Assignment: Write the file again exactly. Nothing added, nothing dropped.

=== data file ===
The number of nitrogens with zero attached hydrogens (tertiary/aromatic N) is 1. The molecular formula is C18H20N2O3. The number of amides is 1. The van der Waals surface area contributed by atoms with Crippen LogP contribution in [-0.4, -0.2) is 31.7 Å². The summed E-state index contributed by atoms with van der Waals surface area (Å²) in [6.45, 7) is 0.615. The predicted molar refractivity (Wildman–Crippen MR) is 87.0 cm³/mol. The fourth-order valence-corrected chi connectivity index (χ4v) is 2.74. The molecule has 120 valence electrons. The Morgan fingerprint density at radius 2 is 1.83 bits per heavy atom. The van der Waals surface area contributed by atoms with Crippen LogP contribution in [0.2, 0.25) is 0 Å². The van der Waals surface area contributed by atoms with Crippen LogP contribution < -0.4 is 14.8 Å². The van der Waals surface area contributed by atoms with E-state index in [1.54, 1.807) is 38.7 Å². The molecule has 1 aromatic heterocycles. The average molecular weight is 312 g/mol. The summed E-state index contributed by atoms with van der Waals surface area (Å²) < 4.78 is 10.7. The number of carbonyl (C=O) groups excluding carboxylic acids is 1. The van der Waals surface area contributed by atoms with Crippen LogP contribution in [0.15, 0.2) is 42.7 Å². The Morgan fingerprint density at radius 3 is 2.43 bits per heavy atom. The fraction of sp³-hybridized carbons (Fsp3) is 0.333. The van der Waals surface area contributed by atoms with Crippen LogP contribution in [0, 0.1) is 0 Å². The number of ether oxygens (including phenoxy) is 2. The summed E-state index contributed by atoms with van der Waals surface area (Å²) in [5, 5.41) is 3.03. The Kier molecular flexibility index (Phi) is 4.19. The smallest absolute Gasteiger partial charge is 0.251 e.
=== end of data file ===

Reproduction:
The number of nitrogens with zero attached hydrogens (tertiary/aromatic N) is 1. The molecular formula is C18H20N2O3. The number of amides is 1. The van der Waals surface area contributed by atoms with Crippen LogP contribution in [-0.4, -0.2) is 31.7 Å². The summed E-state index contributed by atoms with van der Waals surface area (Å²) in [6.45, 7) is 0.615. The predicted molar refractivity (Wildman–Crippen MR) is 87.0 cm³/mol. The fourth-order valence-corrected chi connectivity index (χ4v) is 2.74. The molecule has 120 valence electrons. The Morgan fingerprint density at radius 2 is 1.83 bits per heavy atom. The van der Waals surface area contributed by atoms with Crippen LogP contribution in [0.2, 0.25) is 0 Å². The van der Waals surface area contributed by atoms with Crippen LogP contribution < -0.4 is 14.8 Å². The van der Waals surface area contributed by atoms with E-state index in [1.54, 1.807) is 38.7 Å². The molecule has 1 aromatic heterocycles. The average molecular weight is 312 g/mol. The summed E-state index contributed by atoms with van der Waals surface area (Å²) < 4.78 is 10.7. The number of carbonyl (C=O) groups excluding carboxylic acids is 1. The van der Waals surface area contributed by atoms with Crippen LogP contribution in [0.15, 0.2) is 42.7 Å². The Morgan fingerprint density at radius 3 is 2.43 bits per heavy atom. The fraction of sp³-hybridized carbons (Fsp3) is 0.333. The van der Waals surface area contributed by atoms with Crippen LogP contribution in [0, 0.1) is 0 Å². The number of ether oxygens (including phenoxy) is 2. The summed E-state index contributed by atoms with van der Waals surface area (Å²) in [5, 5.41) is 3.03. The Kier molecular flexibility index (Phi) is 4.19. The smallest absolute Gasteiger partial charge is 0.251 e.